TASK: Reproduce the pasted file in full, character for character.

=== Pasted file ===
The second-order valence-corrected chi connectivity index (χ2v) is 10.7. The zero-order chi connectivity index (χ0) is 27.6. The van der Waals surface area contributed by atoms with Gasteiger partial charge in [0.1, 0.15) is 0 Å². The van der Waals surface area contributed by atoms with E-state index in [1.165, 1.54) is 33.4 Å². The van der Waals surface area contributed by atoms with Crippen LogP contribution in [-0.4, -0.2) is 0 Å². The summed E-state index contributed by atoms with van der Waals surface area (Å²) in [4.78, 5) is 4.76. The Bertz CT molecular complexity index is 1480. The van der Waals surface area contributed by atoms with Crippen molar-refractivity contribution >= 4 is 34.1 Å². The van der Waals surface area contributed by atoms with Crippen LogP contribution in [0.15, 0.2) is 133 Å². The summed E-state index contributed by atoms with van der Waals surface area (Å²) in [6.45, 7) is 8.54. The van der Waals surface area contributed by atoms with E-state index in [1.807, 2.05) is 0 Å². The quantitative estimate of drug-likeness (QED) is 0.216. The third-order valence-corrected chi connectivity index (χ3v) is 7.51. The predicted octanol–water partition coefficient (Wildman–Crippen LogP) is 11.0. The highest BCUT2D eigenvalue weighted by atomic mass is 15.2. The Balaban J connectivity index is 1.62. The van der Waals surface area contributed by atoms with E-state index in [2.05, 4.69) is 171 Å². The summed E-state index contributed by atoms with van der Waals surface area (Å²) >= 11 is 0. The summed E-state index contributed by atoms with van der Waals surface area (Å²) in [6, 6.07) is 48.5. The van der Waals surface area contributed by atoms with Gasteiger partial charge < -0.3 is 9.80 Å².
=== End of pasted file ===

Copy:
The second-order valence-corrected chi connectivity index (χ2v) is 10.7. The zero-order chi connectivity index (χ0) is 27.6. The van der Waals surface area contributed by atoms with Gasteiger partial charge in [0.1, 0.15) is 0 Å². The van der Waals surface area contributed by atoms with E-state index in [1.165, 1.54) is 33.4 Å². The van der Waals surface area contributed by atoms with Crippen LogP contribution in [-0.4, -0.2) is 0 Å². The summed E-state index contributed by atoms with van der Waals surface area (Å²) in [4.78, 5) is 4.76. The Bertz CT molecular complexity index is 1480. The van der Waals surface area contributed by atoms with Crippen molar-refractivity contribution >= 4 is 34.1 Å². The van der Waals surface area contributed by atoms with Crippen LogP contribution in [0.15, 0.2) is 133 Å². The summed E-state index contributed by atoms with van der Waals surface area (Å²) in [6.45, 7) is 8.54. The van der Waals surface area contributed by atoms with E-state index in [1.807, 2.05) is 0 Å². The quantitative estimate of drug-likeness (QED) is 0.216. The third-order valence-corrected chi connectivity index (χ3v) is 7.51. The predicted octanol–water partition coefficient (Wildman–Crippen LogP) is 11.0. The highest BCUT2D eigenvalue weighted by atomic mass is 15.2. The Balaban J connectivity index is 1.62. The van der Waals surface area contributed by atoms with E-state index in [2.05, 4.69) is 171 Å². The summed E-state index contributed by atoms with van der Waals surface area (Å²) >= 11 is 0. The summed E-state index contributed by atoms with van der Waals surface area (Å²) in [6, 6.07) is 48.5. The van der Waals surface area contributed by atoms with Gasteiger partial charge < -0.3 is 9.80 Å².